3. Another deduction is that this very wisdom of God, which purges and illumines these souls, purges the angels of their ignorances and gives them understanding by illumining them on matters they are ignorant of. This wisdom descends from God through the first hierarchies unto the last, and from these last to humans. It is rightly and truly said in Scripture that all the works of the angels and the inspirations they impart are also accomplished or granted by God. For ordinarily these works and inspirations are derived from God by means of the angels, and the angels also in turn give them one to another without delay. This communication is like that of a ray of sunlight shining through many windows placed one after the other. Although it is true that of itself the ray of light passes through them all, nevertheless each window communicates this light to the other with a certain modification according to its own quality. The communication is more or less intense insofar as the window is closer to or farther from the sun.

4. Consequently, the nearer the higher spirits (and those that follow) are to God, the more purged and clarified they are by a more general purification; the last spirits receive a fainter and more remote illumination. Humans, the last to whom this loving contemplation of God is communicated, when God so desires, must receive it according to their own mode, in a very limited and painful way.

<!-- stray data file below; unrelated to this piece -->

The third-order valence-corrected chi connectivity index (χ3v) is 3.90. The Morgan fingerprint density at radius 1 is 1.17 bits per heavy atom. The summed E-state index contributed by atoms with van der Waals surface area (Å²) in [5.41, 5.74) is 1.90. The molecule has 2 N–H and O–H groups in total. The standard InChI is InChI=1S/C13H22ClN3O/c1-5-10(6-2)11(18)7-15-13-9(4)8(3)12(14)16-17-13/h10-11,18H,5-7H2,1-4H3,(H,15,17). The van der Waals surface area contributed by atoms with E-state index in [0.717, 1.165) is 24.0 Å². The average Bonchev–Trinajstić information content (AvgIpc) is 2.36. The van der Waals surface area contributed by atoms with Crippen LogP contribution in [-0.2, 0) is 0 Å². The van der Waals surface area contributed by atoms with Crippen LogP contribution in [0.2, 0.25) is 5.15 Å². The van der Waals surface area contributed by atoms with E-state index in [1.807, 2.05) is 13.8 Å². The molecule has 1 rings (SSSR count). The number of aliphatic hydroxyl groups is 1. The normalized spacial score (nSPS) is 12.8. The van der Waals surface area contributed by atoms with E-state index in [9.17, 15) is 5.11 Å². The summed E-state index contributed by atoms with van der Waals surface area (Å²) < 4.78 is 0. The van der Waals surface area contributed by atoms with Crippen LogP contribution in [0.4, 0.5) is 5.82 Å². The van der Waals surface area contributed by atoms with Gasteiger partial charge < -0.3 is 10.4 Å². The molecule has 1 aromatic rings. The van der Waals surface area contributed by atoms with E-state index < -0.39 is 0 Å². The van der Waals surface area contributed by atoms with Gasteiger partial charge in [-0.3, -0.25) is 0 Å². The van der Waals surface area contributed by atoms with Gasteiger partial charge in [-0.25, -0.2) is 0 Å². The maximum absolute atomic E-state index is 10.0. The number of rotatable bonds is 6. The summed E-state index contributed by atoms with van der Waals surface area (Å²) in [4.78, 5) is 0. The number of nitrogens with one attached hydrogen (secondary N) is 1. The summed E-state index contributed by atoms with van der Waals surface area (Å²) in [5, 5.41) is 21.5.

God's light, which illumines the angels by clarifying and giving them the sweetness of love - for they are pure spirits prepared for this inflow - illumines humans, as we said, by darkening them and giving them pain and anguish, since naturally they are impure and feeble. The communication affects them as sunlight affects a sick and bleared eye. This very fire of love enamors these individuals both impassionedly and afflictively until it spiritualizes and refines them through purification, and thus they become capable of the tranquil reception of this loving inflow, as are the angels and those already purified. With the Lord's help we will explain this state later.1 In the meantime, however, the soul receives this contemplation and loving knowledge in distress and longing of love.